Record increase in DNA database

More than 722,000 samples were added to the National DNA Database last year – a record increase for one year.

The database has samples from some 4m people and is the world’s largest per head of population, the National Policing Improvement Agency said.

Its report concluded that DNA was proving to be most helpful in solving crimes such as burglary.

In 2006-7 more than 44,000 samples from crime scenes had matched suspects’ DNA on the database, it said.

The database does not hold information on whether those on it have committed any offence. Criminal data is stored on the Police National Computer.

On record

Under current laws, the database holds DNA records from suspects arrested in England and Wales, regardless of whether they are subsequently charged or convicted.

And innocent people who volunteer to give a DNA sample during a police inquiry also have their details kept on record.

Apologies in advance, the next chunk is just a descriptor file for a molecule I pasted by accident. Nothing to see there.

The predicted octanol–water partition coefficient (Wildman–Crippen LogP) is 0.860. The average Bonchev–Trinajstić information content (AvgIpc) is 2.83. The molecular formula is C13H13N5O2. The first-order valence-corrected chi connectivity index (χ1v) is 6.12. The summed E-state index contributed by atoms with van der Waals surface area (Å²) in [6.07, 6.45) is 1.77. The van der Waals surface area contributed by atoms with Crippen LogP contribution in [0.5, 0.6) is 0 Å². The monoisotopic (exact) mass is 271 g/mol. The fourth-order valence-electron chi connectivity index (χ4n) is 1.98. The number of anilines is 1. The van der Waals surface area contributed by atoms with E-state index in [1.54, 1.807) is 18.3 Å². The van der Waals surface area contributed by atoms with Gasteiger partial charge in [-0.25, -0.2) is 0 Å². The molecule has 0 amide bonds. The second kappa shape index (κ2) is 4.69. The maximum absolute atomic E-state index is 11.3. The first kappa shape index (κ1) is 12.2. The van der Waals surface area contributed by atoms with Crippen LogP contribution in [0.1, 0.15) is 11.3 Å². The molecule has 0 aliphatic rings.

The agency said in its first annual report that 3.8 million different individuals were “represented” on the database at the end of March 2007.

Of those, 79.6% were men, 41% aged 15-24 and 8% were samples from children aged 14 and under, the annual report said.

The new figures also showed that the number of samples taken from crime scenes dropped by 20% during the year.

Just over 55,200 new crime scene sample profiles were added in 2006-07 compared with 68,774 in 2005-06 – due to a drop in the number of burglary and theft offences.

Detection rate

The report said that DNA “makes a relatively small contribution” to the total number of detections.

But it “makes a powerful contribution to those cases in which it is available,” the report stated, adding that while the overall domestic burglary detection rate was 17%, it rose to 39% where DNA was retrieved from crime scenes.

A spokesman for the Home Office said: “The report reflects the real and significant contribution the agency has already made to improving policing effectiveness and the service it delivers to the public.”

The database has been the subject of criticism over its inclusion of DNA samples from children and those who were not convicted of any crime.

The Home Office said in August that the profiles of an estimated 39,095 10 to 17-year-olds who “had not been convicted, cautioned, received a final warning/reprimand and had no charge pending against them” were on the database.